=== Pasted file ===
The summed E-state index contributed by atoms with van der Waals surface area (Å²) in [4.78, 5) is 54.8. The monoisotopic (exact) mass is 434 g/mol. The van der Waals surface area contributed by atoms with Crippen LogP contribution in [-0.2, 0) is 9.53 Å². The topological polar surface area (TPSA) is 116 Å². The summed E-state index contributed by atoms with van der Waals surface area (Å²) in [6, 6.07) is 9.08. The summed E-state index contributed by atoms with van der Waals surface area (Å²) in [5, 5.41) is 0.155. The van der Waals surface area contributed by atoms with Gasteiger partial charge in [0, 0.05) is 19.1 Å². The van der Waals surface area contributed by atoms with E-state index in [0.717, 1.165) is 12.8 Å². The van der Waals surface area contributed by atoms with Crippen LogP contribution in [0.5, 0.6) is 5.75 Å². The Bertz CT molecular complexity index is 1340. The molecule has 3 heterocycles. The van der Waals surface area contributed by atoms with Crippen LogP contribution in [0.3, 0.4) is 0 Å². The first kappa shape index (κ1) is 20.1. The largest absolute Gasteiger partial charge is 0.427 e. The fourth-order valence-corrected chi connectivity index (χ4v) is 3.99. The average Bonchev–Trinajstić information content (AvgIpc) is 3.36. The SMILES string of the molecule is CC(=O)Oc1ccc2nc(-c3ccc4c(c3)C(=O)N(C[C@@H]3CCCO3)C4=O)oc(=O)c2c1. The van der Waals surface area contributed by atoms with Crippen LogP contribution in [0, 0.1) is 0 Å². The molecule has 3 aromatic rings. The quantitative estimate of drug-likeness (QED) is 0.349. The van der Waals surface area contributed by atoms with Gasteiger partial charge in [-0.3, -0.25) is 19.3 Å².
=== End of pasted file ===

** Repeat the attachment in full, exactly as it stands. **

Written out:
The summed E-state index contributed by atoms with van der Waals surface area (Å²) in [4.78, 5) is 54.8. The monoisotopic (exact) mass is 434 g/mol. The van der Waals surface area contributed by atoms with Crippen LogP contribution in [-0.2, 0) is 9.53 Å². The topological polar surface area (TPSA) is 116 Å². The summed E-state index contributed by atoms with van der Waals surface area (Å²) in [6, 6.07) is 9.08. The summed E-state index contributed by atoms with van der Waals surface area (Å²) in [5, 5.41) is 0.155. The van der Waals surface area contributed by atoms with Gasteiger partial charge in [0, 0.05) is 19.1 Å². The van der Waals surface area contributed by atoms with E-state index in [0.717, 1.165) is 12.8 Å². The van der Waals surface area contributed by atoms with Crippen LogP contribution in [0.5, 0.6) is 5.75 Å². The Bertz CT molecular complexity index is 1340. The molecule has 3 heterocycles. The van der Waals surface area contributed by atoms with Crippen LogP contribution in [0.3, 0.4) is 0 Å². The first kappa shape index (κ1) is 20.1. The largest absolute Gasteiger partial charge is 0.427 e. The fourth-order valence-corrected chi connectivity index (χ4v) is 3.99. The average Bonchev–Trinajstić information content (AvgIpc) is 3.36. The SMILES string of the molecule is CC(=O)Oc1ccc2nc(-c3ccc4c(c3)C(=O)N(C[C@@H]3CCCO3)C4=O)oc(=O)c2c1. The van der Waals surface area contributed by atoms with Crippen LogP contribution in [0, 0.1) is 0 Å². The molecule has 3 aromatic rings. The quantitative estimate of drug-likeness (QED) is 0.349. The van der Waals surface area contributed by atoms with Gasteiger partial charge in [-0.3, -0.25) is 19.3 Å².